Cooperative learning is one of the mainstays of my teaching. This approach gives students of varying strengths and abilities the opportunity to work together to solve problems and it’s research-based — always a plus if you want to raise student achievement.
— Thomas Leighty, High School Social Studies Teacher
All students can benefit from working with partners to cognitively process important vocabulary and content knowledge. But the cooperative learning model is essential for struggling readers to succeed in your classroom. Cooperative learning differs from simple group work in two important ways: (1) Individual and group accountability are built into every activity so that all group members are required to participate and produce, and (2) group members are taught and then expected to fulfill certain roles during the cooperative process. If students arrive in your classroom without cooperative skills, consider using a simple activity like Scripted Cooperation in Dyads (Dansereau, 1988). In this activity there are just two roles for you to teach your students, recaller and listener. The steps in the script are as follows:
- Both partners listen to the presentation (or read the text chorally or silently) and take notes.
- One partner plays the role of recaller.
- The other partner plays the role of listener.
- The recaller summarizes the presentation orally without looking at any notes (recalls out loud from memory all the things that can be remembered from the presentation).
- The listener listens carefully to discover any errors or omissions (the listener can use his or her notes when listening to the summary).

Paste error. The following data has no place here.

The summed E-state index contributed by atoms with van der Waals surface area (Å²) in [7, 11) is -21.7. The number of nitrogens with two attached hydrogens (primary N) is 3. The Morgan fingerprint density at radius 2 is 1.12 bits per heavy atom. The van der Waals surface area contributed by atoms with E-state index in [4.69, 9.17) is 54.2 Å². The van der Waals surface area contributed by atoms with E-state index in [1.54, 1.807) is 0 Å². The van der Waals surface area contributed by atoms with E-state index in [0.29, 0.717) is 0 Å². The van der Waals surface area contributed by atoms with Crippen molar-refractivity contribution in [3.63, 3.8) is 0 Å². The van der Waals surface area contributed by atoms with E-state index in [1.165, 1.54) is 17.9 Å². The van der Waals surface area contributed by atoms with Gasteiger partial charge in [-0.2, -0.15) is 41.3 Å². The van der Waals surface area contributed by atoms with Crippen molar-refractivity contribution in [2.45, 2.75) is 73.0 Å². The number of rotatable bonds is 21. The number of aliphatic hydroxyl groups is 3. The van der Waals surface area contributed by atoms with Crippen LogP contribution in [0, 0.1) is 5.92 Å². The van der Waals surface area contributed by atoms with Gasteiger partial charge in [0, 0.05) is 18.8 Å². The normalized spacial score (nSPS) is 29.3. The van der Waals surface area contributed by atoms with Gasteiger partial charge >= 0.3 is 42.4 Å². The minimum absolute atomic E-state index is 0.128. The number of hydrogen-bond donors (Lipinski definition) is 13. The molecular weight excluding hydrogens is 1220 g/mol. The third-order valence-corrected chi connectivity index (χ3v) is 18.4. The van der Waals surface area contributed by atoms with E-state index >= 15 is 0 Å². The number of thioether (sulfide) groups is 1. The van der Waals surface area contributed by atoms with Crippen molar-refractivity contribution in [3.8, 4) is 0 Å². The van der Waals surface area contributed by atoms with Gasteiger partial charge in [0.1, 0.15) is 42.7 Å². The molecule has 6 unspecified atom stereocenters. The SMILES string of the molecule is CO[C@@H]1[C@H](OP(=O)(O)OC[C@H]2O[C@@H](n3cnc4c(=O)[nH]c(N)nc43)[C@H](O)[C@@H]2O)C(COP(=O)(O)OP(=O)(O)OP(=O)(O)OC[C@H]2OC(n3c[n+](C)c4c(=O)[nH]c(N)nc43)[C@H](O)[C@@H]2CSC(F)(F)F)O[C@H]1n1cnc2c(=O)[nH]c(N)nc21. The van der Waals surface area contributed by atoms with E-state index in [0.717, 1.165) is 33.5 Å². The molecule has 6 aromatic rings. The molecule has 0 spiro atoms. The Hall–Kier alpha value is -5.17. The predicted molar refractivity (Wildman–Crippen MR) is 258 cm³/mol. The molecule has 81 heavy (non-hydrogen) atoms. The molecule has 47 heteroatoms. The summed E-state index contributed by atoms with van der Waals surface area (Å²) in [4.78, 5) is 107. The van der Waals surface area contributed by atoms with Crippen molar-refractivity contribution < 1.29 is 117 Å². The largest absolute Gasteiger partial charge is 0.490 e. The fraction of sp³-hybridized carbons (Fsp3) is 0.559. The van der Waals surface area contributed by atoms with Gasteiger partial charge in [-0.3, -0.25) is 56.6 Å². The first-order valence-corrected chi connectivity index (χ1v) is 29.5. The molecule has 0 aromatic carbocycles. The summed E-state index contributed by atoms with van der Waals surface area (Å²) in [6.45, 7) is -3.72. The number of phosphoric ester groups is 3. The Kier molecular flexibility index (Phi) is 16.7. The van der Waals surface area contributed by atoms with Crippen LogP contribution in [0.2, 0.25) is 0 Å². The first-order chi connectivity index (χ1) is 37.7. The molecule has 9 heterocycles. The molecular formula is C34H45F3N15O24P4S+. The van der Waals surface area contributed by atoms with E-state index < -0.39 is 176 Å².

- When the recaller is finished, the listener provides feedback to the recaller on errors, distortions, and material omitted.
- Together partners elaborate on the material presented: develop analogies, generate images, relate the new information to prior knowledge, or reformat the material. (Wood et al., 1995, p. 39)
The script keeps student partners on task and ensures that meaningful processing takes place. This activity can be used following a brief teacher presentation or after students have read an assigned portion of text.
Before you use this scripted process, teach it to your students using an “I Do It, We Do It, You Do It” model. You may also find it useful to develop a simple rubric to help students evaluate their own effectiveness as partners or groups and to help you as you evaluate their work products.
Many teachers use the cooperative model to engage students in the evaluation of written work products, such as summaries, concept maps, or graphic organizers. For example, each cooperative group might receive two or three summaries of a section of content text to evaluate. The summaries have been previously rated by the teacher according to a rubric that has been previously taught. Students are expected to read the summaries individually and then work together to rank them according to the rubric. They are then asked to explain precisely what made them rate each summary the way they did.
Heterogeneous cooperative groups provide all students with control over their own learning and provide struggling readers with the opportunity to work with strong academic role models. To maximize the benefits of the cooperative model, provide students with instruction in the model and your expectations.